Gregg Allman is an icon of the South, and I’m a Southern expatriate. So my Q&A with him jumps right to the heart of our geographic heritage, as he gets ready to perform Saturday night in the Palms’ Pearl theater.
Elfman: “I like plenty about the South. But I faced some discrimination, and so did my best friends. So I don’t really miss the South from here in crazy Vegas. Do you have any thoughts about the South generally in terms of how it has appeared in fiction, movies, TV, music, video games, or the media?”
Allman, 66: “I’m a Southern boy, and except for some time in California, I’ve lived in the South my whole life. I’ve been in Savannah for about 15 years now, and I love it, never gonna leave, man.
“As far as the South is depicted, let me say this. There are good people and bad people in every part of this country. Doesn’t matter where you go, you’re gonna find people you like and people you can’t stand.
“Now, I know all about discrimination in the South. We faced it a lot back in the early days of the Allman Brothers. A bunch of long-hairs running around with a black guy?
“Sure, we ran into trouble with some of those redneck boys, but we also met really beautiful people who embraced us and our music, so it cuts both ways, man, but I’m happy” in the South.
Elfman: “Do you know who the most famous fan of yours is? I mean, over the years, lots of celebrities have been fans of yours. Can you tell me a story about meeting any one of them and how deep their knowledge was of your music?”
Allman: “Well, there are many famous people who are fans. One was even president of the United States, Mr. Jimmy Carter! The Allman Brothers helped to get him elected, you know.
“Back in the ’70s, we also became friends with Don Johnson, before he hit it big with ‘Miami Vice.’ Don later sang on one of my solo records. He’s got a nice voice.
“Bruce Willis is a big fan, and he plays a pretty fair harmonica. He has sat in with us before at the Beacon Theatre (in New York). So has Bernie Williams, the former ball player for the Yankees. That man is a helluva guitar player!”
Elfman: “How’s everything going?”
Allman: “Things are fine, just fine, man. I just got back from playing Mountain Jam (in upstate New York) with the Allman Brothers. It was a killer show, and the weather was warm, thank God! Last time we were there, it was about 35 degrees at show time, and it was just too damn cold, man!”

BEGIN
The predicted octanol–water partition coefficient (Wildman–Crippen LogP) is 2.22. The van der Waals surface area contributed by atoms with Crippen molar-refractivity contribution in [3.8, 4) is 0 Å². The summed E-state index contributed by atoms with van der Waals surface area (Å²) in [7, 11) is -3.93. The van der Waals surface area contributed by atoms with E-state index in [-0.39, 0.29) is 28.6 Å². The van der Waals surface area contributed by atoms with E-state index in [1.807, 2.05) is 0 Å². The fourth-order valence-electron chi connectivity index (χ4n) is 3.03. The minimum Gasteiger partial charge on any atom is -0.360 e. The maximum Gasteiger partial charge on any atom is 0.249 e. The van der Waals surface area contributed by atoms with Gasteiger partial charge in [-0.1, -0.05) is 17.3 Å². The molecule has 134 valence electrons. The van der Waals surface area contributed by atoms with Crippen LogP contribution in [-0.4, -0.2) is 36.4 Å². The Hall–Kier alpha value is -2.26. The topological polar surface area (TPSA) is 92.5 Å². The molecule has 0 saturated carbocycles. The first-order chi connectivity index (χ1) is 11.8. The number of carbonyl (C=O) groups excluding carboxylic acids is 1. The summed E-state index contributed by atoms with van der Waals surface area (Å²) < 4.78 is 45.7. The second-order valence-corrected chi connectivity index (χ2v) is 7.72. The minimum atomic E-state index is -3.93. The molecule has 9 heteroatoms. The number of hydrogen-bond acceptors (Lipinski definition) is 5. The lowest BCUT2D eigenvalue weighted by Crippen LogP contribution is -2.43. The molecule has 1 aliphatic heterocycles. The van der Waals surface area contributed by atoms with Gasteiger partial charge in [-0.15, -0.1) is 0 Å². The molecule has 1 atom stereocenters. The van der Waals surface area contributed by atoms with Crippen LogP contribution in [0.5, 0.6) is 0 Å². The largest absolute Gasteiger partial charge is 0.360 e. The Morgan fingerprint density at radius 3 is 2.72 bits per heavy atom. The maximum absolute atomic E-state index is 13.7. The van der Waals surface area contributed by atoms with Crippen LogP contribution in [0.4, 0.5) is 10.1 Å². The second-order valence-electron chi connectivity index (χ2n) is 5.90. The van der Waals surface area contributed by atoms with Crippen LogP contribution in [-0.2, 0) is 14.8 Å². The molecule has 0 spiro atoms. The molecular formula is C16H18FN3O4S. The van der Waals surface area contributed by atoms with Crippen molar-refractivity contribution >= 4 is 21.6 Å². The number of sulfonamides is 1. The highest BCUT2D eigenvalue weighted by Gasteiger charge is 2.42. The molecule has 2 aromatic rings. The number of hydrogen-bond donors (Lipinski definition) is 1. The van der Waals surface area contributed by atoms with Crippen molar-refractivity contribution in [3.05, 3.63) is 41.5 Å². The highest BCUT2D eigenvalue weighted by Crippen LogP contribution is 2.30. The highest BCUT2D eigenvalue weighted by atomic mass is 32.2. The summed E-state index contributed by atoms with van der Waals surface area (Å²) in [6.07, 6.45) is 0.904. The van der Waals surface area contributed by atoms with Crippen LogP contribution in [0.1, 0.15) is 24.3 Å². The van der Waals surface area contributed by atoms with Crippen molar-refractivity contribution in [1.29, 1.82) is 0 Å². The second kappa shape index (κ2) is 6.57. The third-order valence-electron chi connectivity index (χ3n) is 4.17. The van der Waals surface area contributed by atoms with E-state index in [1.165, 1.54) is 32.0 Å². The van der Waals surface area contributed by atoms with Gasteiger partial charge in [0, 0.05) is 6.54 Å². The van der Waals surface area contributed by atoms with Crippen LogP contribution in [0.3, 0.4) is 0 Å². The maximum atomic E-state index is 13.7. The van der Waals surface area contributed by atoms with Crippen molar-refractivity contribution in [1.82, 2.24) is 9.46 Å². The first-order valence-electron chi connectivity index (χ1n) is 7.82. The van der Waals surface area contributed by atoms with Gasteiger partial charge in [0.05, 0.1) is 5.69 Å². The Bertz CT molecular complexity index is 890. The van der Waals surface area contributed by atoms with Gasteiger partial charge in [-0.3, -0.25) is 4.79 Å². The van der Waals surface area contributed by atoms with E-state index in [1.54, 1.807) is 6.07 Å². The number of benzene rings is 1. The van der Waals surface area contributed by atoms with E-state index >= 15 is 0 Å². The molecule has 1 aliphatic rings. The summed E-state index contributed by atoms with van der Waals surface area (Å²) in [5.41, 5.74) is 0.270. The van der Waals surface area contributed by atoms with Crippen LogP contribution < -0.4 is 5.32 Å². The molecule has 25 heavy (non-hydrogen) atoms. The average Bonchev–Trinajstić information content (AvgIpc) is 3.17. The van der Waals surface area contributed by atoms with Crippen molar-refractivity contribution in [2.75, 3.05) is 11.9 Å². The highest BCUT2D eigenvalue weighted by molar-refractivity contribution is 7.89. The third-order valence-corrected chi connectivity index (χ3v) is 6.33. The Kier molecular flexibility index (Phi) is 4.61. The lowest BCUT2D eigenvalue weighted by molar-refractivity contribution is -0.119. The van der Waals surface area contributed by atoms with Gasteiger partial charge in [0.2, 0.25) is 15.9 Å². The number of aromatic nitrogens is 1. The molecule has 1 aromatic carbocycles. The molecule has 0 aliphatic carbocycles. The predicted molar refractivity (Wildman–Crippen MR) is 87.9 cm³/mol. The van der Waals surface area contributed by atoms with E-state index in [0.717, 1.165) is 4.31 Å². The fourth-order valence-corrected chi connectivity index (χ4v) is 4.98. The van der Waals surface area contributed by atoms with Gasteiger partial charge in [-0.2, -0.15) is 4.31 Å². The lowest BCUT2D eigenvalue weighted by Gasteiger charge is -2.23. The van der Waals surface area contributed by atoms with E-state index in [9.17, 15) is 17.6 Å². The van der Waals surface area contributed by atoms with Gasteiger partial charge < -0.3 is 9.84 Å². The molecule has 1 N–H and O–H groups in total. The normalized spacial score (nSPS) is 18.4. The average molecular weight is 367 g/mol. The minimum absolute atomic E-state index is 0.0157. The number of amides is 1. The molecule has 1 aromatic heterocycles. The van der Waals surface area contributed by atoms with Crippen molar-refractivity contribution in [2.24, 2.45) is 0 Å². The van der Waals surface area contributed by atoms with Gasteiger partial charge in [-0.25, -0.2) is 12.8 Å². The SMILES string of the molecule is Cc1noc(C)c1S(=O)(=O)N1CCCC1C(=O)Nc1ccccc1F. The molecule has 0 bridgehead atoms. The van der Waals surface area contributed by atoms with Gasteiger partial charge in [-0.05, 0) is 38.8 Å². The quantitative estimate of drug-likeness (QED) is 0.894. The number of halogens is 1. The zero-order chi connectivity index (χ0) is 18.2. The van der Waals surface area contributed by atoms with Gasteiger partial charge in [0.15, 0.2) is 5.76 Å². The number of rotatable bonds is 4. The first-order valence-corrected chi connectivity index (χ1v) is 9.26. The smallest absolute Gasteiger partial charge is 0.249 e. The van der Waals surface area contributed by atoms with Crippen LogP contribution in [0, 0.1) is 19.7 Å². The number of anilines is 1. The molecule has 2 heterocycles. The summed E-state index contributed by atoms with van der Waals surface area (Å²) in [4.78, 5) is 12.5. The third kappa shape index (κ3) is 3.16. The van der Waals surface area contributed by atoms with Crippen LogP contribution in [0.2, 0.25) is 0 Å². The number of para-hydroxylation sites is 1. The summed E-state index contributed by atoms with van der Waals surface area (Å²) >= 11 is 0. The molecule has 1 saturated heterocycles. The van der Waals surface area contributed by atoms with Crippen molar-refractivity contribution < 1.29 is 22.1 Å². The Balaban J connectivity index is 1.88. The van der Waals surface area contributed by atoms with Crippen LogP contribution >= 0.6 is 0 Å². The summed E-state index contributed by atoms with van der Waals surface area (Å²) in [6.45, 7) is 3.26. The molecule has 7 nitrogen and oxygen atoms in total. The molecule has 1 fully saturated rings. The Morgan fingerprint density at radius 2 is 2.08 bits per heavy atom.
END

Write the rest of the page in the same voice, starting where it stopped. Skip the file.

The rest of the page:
Elfman: “You’re playing at the Palms. What can fans expect this time around?”
Allman: “The show will be a real nice mix of songs from my solo albums, a few cover tunes, and some Allman Brothers songs, a few of which I’ve re-arranged to better suit my band.
“We recently added some horn players, and I love the sound we have now. The fans are going to have a good time, kick-ass night; that I’ll promise you!”
Elfman: “Do you have a favorite Vegas memory you can share?”
Allman: “Oh man, c’mon now! What happens in Vegas stays in Vegas. You know better to ask me that! I’ve had great times in Las Vegas. Even got married there once.”
Elfman: “What are your next plans, solo or in a band?”
Allman: “My solo band has a killer DVD coming out next year from a show we did down in Macon, (Ga.), and I was so proud of how we shook it up that night. So I’m gonna hit the road hard and heavy with them, and see where we can take things — especially now that we added the horns.
“I’ve also been thinking about something else for a long, long time, and I’d love to make it happen. The plan is to cut a record strictly of my songs. I want the credits to read, ‘All compositions by Gregory L. Allman.’ That’s my goal, brother.”
See how nice Gregg Allman is? He’s always been like this with me, a gem of the South.
Doug Elfman’s column appears on Tuesdays, Thursdays and Saturdays. Email him at firstname.lastname@example.org. He blogs at reviewjournal.com/entertainment/reel.